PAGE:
There’s a quick check I use when examining little ones and it starts by finding something your baby enjoys looking at. It can be a new toy, a sibling, or a video (my kid LOVES Ms. Rachel on YouTube). You want something to keep their attention for a few minutes, no small feat I realize. For now, let’s assume it’s their favorite toy. Sit them in your lap with the toy in front of them. Cover up one of their eyes with the palm of your hand and watch their behavior towards the toy. Now uncover the first eye and cover the other one. Watch their behavior again. Do this several times alternating between covering each eye.

The Interpretation

How do you interpret their behavior? It should be EQUAL. This does not mean your little one will love you putting your hand on their face, who does? But if they don’t like it on one side, they should dislike it on the other side too. If they push your hand away on one side, they should push your hand away on the other. If they sit there and do nothing on one side, they should sit there and do nothing on the other …you get the idea. Whatever the response, you’re looking for it to be about the same. It’s good to check their eyes on different days and when they’re in different moods to get a general idea of how they act.

Expert tip: each time you check their eyes, start with a different side! Don’t always do left then right or right then left. Mix it up! It’s also a good idea to cycle in new, different items to look at instead of using the same toy or video each time.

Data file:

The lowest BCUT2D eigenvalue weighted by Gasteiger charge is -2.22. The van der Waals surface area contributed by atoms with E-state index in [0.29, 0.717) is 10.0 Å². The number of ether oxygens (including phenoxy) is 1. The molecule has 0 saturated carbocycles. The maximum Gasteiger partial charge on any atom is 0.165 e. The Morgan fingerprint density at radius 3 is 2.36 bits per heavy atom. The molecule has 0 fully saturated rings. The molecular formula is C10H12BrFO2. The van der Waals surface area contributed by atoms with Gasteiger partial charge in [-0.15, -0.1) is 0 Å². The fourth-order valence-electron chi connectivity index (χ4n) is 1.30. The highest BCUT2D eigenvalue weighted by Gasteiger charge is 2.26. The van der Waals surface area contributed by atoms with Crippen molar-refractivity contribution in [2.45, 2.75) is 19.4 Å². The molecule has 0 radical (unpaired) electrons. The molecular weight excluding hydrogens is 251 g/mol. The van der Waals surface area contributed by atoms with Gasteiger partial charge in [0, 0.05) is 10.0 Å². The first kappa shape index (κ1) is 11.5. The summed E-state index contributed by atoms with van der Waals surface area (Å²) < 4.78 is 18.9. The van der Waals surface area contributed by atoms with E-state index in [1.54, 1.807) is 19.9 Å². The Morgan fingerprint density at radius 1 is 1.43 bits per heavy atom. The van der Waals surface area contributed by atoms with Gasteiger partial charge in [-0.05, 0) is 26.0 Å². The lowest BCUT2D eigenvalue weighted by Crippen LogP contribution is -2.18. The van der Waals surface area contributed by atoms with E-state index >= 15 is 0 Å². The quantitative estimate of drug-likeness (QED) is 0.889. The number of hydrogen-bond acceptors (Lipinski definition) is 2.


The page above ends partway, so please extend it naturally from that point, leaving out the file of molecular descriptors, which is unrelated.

This eye check is a powerful tool that is used routinely by pediatric eye doctors to get an idea of whether one eye is seeing similarly to the other. If their eyes are seeing similarly, babies should react the same to having each side covered. Now think about if your baby has one really strong eye, and another that doesn’t see very well. When you cover the eye that doesn’t see well, they won’t really care or notice because they can still see well out of their good eye. But when you cover the eye that is seeing well, now you’ve blocked them from looking at their new toy and they will fuss or push you away. THIS is the first indicator that the vision between the eyes is imbalanced. While it is a quick, “rough” check, it can be quite effective at detecting vision issues in one eye. I’ve used this technique thousands of times on babies I examine in clinic, and it’s been super helpful in determining which eye is the problem.

Resistance to occlusion decision flow chart

What else is there to know?